A National Leadership Command for the Bundeswehr

Recruits practice using the P8 pistol at a firing range in the General Dr Speidel Barracks on May 17, 2021 in Baden-Wuerttemberg, Bruchsal.
Uwe Anspach/picture alliance/Getty Images

A National Leadership Command for the Bundeswehr

Germany seeks to free itself of the shackles of the postwar era.

For years, we have been told that the German military is not ready for combat. Defense Minister Annegret Kramp-Karrenbauer and many high-ranking officers believe that the problem has less to do with finances and more to do with structure. On May 18, together with Inspector General Eberhard Zorn, the highest-ranking soldier, Kramp-Karrenbauer presented a reform plan for the military.

The plan is designed to improve the operational capability of the Bundeswehr with a national command. “Benchmarks for the Bundeswehr of the Future” states: “The capability for rapid initial operations in response to an escalating military crisis requires a cold start capability. … A high level of operational readiness even in peacetime is essential” (Trumpet translation throughout). The reform aims to use this time of relative peace to prepare for rapid warfare.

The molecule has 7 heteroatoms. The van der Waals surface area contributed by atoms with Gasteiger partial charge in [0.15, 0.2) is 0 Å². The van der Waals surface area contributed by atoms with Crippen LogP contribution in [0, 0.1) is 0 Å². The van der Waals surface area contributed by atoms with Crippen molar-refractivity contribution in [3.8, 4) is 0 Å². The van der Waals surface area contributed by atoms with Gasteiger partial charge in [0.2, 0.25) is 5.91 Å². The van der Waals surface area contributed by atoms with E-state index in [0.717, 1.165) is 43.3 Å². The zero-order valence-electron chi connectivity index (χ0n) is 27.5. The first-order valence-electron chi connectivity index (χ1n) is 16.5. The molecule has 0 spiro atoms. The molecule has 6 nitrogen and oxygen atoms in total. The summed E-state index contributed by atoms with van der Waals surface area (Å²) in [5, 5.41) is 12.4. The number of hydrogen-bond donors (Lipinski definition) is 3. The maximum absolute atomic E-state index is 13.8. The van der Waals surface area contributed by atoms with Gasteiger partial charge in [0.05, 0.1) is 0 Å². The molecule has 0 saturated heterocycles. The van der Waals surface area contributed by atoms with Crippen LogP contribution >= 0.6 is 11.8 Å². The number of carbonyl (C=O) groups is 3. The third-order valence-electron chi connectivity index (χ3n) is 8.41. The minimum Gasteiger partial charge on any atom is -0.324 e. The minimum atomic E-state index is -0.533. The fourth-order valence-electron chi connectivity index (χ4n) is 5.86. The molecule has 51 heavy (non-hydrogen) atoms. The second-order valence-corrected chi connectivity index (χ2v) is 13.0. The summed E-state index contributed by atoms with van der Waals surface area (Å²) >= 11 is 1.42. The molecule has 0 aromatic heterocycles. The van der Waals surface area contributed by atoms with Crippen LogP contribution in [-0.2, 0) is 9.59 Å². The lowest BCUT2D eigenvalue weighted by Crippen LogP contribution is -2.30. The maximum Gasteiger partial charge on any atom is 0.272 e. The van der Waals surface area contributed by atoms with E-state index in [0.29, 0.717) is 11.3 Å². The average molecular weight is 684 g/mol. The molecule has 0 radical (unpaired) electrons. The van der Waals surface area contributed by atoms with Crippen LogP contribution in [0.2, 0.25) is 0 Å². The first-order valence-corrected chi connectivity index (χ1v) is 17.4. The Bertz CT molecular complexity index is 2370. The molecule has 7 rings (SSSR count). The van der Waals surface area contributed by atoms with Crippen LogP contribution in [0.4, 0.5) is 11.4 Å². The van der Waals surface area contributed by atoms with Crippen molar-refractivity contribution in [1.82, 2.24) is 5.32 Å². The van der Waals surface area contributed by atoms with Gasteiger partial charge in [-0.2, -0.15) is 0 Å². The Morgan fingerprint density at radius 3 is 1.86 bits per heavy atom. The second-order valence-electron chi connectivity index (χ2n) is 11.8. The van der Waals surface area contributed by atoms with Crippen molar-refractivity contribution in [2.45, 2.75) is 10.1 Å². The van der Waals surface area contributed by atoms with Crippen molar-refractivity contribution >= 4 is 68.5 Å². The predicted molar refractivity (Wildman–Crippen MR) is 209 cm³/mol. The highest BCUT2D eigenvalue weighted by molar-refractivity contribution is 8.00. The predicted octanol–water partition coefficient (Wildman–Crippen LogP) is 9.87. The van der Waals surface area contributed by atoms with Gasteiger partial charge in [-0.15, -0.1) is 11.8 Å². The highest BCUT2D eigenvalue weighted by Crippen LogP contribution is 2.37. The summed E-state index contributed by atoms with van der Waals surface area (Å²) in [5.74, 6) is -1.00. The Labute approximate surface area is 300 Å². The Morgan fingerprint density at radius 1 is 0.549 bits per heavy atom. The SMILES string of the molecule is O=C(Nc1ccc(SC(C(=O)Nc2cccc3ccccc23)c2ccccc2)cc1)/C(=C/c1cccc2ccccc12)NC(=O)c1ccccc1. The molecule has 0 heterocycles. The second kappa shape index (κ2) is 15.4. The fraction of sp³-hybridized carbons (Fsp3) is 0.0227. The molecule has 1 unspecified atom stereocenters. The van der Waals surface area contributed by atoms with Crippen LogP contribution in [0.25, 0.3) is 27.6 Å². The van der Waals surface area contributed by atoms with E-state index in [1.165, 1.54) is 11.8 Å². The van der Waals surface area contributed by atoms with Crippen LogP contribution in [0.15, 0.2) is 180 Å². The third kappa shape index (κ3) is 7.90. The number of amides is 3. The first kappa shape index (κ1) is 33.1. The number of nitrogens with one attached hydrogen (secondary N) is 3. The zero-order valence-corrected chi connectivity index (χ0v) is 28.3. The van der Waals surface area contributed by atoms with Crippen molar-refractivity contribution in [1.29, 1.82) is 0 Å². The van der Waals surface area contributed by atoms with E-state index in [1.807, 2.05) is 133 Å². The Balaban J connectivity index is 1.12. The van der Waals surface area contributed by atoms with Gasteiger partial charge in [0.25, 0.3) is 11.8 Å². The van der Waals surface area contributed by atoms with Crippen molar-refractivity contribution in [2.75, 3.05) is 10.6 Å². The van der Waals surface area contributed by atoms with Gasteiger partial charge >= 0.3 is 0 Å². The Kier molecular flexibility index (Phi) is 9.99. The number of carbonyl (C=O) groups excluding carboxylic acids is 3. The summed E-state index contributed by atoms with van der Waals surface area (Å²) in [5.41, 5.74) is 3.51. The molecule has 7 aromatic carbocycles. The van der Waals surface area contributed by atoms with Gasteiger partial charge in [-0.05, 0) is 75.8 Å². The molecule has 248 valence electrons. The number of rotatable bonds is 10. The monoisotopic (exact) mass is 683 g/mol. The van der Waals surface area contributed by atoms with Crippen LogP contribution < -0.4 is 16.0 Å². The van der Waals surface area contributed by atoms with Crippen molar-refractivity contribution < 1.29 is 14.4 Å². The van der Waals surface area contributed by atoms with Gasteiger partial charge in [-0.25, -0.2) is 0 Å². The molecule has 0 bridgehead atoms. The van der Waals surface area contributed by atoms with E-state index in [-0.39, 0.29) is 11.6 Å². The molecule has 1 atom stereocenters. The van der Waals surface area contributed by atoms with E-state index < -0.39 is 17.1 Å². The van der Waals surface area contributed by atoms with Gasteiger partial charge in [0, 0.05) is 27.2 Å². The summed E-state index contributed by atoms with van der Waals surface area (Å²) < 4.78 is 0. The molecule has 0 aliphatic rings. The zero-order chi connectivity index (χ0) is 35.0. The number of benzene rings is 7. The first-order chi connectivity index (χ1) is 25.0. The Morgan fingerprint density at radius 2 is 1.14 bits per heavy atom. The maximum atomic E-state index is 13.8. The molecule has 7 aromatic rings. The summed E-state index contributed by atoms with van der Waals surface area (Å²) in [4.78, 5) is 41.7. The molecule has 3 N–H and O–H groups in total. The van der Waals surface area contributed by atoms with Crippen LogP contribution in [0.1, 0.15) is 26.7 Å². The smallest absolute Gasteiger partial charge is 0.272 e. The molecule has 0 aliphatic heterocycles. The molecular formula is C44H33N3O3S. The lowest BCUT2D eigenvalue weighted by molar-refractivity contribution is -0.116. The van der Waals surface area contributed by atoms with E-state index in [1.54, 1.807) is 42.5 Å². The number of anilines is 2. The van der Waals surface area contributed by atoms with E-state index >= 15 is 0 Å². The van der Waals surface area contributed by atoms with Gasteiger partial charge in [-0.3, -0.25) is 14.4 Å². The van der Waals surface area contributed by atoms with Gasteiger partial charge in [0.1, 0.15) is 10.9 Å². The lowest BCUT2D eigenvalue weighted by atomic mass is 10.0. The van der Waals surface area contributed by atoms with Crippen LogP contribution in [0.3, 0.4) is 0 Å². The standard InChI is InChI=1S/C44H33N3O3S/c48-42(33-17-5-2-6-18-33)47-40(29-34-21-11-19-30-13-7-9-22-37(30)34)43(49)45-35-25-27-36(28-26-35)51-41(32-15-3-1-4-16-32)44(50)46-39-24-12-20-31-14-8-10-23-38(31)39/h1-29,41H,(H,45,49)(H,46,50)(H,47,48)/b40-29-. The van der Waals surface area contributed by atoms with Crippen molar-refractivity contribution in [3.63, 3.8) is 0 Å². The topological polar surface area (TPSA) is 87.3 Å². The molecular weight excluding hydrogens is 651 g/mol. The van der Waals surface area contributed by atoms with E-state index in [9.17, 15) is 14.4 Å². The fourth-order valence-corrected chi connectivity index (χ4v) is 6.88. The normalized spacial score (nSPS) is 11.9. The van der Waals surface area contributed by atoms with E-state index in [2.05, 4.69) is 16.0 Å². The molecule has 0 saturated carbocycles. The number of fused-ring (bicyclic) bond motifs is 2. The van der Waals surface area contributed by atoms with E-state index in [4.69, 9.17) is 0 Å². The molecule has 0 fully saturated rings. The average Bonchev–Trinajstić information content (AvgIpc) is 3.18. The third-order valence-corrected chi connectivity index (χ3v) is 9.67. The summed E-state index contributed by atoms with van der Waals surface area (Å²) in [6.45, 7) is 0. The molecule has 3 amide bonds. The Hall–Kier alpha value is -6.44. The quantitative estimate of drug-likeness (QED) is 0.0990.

“This requires the best possible units of ammunition and support forces that are structured, trained and equipped for rapid deployment,” the paper continues. “They must be rapidly deployable, scalable for different scenarios and agile, i.e. capable of rapidly forming centers of gravity.”

Forces must be able to deploy quickly, “especially at the external borders of the alliance.” The Army must also prepare to contribute to international crisis management “over longer periods of time with troop contingents.” Within the North Atlantic Treaty Organization, the European Union and the United Nations, the Bundeswehr must also be capable of leading such units, the paper states.

To cover its broad span of command, the paper notes, “The Bundeswehr needs a functional and resilient territorial command organization. The national territorial commander must be able to perform his tasks seamlessly across all functions: from command and command organization in peacetime to crisis or domestic emergency to tension or defense. This requires strengthening the competencies and structures assigned to it.”

The national territorial commander will also be able to coordinate “the deployment of armed forces within the framework of nato and EU operations and is responsible for homeland security and national territorial defense.” The national command should steer missions from Berlin and Bonn.

The reform mainly aims at decreasing leadership staff so that fewer people can make more decisions. Whether Kramp-Karrenbauer’s plans will be administered as stated or not, the desire for reform is clear. In an April 2017 article for Bild, retired Brig. Gen. Erich Vad, who also served as Chancellor Angela Merkel’s chief military policy adviser, compared Germany’s military spending to the State of Israel’s. He concluded that the Bundeswehr’s problem isn’t a lack of funds, but rather too much bureaucracy: